Learn to write alternative facts for NewYorker.com's Daily Shouts, McSweeney’s Internet Tendency, National Lampoon, Robot Butt, and more in this very good six-week humor seminar/workshop/prayer circle.
There are many forms of comedic writing, from sketch to Sedaris, but in this class we’ll dismantle the short conceptual humor piece. We’ll discuss the ways to write and publish brag-worthy jokes-cum-prose and hone bookish wit.
However niche and epigrammatic, we may apply these lessons, virtues, and cheap tricks to all humorous writing, short fiction, personal essays, emails, and social media, if that's what you're into.
Plus, literary humor is the best gateway to comedy writing as a career or hobby.
Students will also learn (so help me God) the fundamentals of submitting (how to: write a no-miss cover letter, build a bio, sit in a chair).
Also included at no extra cost:
Guest hosts Seth Reiss (The Onion, Late Night with Seth Meyers, McSweeney's) and Caitlin Kunkel (The Second City Network and The Belladonna). Plus pro-tips from all-star contributors to Daily Shouts, Reductress, and miscellaneous TV shows.
Each student (hereupon known as "friend") will brainstorm, compose, and workshop five successful shortish satires/parodies—including general, genre, and pointed parody, political satire, character monologue, and balderdash—or die trying.
Good news: you'll get to meet once with me for an individual conference/dance experience to discuss goals, vision boards, and overall progress. We'll each prepare compliments for the other and hug it out.
TLDR - CLASS TAKEAWAYS
-the ability to carefully, craftily break down the short humor piece to better understand how to create your own
-peer and instructor feedback on five satires or parodies
-fluency in the fundamentals of submitting your humor writing - from how to prepare a piece for submission to what venues are best suited to your writing.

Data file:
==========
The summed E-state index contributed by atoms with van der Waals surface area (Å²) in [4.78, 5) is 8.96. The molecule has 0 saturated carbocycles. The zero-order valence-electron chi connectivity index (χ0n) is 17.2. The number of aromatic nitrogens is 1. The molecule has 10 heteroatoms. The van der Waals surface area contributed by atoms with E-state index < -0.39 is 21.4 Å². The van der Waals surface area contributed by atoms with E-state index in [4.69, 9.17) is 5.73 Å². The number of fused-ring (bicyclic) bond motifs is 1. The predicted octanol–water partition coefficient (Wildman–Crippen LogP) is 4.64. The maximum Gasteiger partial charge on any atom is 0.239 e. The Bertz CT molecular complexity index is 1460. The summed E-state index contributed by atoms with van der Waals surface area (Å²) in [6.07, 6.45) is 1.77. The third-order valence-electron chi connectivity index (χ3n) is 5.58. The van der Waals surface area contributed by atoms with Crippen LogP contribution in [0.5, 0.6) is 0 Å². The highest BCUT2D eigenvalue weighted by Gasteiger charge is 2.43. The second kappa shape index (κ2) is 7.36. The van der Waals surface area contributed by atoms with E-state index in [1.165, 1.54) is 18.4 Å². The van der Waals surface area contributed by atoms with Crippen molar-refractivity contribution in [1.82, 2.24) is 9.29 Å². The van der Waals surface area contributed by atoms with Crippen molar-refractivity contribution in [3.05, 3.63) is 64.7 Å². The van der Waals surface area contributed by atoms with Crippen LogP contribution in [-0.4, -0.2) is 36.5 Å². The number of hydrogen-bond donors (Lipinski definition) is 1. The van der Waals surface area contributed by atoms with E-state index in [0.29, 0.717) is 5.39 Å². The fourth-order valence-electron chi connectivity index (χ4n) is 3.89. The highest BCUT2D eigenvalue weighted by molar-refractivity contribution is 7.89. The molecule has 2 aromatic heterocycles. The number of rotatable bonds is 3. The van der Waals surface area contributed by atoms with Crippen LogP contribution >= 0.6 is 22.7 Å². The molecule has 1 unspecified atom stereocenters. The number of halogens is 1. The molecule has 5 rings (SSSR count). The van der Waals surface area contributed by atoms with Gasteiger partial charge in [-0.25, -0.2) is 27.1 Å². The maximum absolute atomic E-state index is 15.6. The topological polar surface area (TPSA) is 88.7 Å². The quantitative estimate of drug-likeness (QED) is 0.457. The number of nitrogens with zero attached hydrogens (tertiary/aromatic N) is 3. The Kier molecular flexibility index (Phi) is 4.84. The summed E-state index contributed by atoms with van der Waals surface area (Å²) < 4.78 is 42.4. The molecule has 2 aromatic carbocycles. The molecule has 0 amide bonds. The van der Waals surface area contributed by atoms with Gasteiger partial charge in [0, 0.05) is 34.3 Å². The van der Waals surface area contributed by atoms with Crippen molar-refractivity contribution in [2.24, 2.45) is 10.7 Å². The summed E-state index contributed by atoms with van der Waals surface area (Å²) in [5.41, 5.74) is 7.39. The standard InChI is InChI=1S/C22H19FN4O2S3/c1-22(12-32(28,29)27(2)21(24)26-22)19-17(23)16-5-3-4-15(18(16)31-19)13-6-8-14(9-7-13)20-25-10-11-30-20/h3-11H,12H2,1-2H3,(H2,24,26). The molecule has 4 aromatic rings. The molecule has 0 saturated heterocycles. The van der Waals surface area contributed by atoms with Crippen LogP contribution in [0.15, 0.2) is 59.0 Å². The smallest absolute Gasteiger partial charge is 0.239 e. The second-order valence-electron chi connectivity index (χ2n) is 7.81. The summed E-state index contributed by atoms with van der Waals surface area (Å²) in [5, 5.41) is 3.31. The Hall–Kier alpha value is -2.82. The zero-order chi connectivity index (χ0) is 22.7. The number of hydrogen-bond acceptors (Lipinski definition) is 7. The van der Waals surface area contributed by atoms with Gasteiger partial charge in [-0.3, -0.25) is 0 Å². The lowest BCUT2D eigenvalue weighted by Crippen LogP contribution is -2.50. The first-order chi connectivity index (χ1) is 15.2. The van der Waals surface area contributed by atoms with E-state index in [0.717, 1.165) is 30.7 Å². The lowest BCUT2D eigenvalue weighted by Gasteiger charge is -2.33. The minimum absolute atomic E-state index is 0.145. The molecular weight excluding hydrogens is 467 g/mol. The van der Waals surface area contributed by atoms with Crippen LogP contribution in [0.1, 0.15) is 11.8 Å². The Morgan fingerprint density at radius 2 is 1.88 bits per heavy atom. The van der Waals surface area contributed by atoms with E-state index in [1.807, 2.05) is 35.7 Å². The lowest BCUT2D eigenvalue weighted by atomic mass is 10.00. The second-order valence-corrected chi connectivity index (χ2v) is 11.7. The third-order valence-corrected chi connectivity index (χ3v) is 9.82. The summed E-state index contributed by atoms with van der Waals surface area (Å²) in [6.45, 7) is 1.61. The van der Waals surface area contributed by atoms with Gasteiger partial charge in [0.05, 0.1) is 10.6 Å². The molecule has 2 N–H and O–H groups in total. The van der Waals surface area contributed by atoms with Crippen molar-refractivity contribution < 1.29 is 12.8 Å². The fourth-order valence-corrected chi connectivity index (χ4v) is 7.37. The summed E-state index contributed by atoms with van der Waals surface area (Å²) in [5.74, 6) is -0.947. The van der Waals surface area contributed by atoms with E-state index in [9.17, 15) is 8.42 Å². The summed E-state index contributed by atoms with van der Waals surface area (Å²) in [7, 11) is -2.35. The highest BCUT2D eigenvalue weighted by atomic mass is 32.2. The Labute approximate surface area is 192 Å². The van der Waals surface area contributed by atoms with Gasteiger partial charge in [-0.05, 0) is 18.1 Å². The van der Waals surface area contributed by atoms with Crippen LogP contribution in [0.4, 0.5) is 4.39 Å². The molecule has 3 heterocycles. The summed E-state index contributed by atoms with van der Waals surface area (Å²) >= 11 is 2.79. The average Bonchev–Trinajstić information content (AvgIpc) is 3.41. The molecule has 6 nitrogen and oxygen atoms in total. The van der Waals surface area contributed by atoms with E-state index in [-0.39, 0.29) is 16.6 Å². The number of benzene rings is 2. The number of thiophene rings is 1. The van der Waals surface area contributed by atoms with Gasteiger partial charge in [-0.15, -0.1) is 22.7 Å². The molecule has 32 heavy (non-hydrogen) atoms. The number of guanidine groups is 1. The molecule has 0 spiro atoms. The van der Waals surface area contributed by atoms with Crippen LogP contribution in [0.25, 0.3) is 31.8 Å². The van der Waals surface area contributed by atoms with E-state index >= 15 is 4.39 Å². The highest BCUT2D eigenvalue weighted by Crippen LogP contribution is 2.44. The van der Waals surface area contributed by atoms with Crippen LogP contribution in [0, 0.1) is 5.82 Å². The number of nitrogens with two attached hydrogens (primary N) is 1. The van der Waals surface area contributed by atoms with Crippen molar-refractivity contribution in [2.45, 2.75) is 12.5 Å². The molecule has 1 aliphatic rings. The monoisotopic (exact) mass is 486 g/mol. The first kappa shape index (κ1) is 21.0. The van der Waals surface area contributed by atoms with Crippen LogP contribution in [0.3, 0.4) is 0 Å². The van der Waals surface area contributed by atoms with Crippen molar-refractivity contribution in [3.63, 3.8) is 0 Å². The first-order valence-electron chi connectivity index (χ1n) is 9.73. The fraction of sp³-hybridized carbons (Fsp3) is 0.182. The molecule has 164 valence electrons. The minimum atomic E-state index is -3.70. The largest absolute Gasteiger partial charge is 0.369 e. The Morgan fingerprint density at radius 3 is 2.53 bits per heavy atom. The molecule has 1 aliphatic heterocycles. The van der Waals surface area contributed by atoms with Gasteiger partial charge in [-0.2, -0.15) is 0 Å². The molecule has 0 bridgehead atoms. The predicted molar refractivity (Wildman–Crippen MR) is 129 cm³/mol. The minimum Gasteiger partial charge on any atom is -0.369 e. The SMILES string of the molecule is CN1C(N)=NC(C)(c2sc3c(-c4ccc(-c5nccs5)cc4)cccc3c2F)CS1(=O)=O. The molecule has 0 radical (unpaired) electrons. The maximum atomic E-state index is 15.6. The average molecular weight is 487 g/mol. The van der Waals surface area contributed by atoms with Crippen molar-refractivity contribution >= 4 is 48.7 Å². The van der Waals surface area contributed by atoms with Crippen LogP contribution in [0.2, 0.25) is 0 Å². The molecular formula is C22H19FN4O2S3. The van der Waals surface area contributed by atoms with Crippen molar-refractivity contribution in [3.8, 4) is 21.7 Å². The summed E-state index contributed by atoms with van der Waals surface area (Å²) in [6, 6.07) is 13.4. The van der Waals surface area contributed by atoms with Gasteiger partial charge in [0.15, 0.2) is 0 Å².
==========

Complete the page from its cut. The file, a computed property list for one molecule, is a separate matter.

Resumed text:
-one individualized meeting with the instructor, to address your writing style, goals, and areas for improvement
-a clearer sense of your weapons as a humorist, and the skills to deploy them on the page
-exclusive access to our alumni newsletter, a monthly roundup of submission opportunities (prizes, residencies, lit mags, grants, and more), plus a 10% discount on all future classes
-more confidence as a writer, both on and off the page
* no class July 4th
Elissa Bassist is the editor of the column “Funny Women” on The Rumpus and teaches writing nationally. Her sad essays and humor appear in The New York Times, NewYorker.com, NYMag.com, Marie Claire, Longreads, and more, including the best-seller Not That Bad: Dispatches from Rape Culture, ed. by Roxane Gay. She served as managing editor of The Best American Nonrequired Reading and writers' assistant on The Mark Twain Prize for American Humor, and she is probably her therapist's favorite.
"I’ve heard several breathless, fawning reviews (no joke) and I know the students were thrilled to have you here. Students were particularly happy that the workshop was focused on specific (achievable, publishable) kinds of humor writing (and not like, ‘how to land a spot in the writer’s room of THE BIG BANG THEORY’)."
“Elissa is too good for most anybody.”
“Love your work on The Rumpus! You really do have quite a special, strong, funny voice. I LOVE YOUR WRITING! Have I not made that clear?”
“The editor of The Rumpus’s Funny Women column earns her title there and elsewhere, with spot-on essays with titles like ‘Addicted to Netflix: Teen-Soap-Opera Binge As Psychosis.’ She also has excellent literary taste, the perfect augmentation to any hilarious writer.”
"Had a lot of fun with the class, and for the first time, I feel like I can write funny things (though I've always believed I'm extremely funny, and my friends think so too). Your enthusiasm and laughter are infectious, would definitely take a class with you again."
"Besides the valuable advice, I found your words about the business aspect of the writing and submissions helpful. I’ve got a funny novel I’m finishing, and I’ll put your advice to use soon."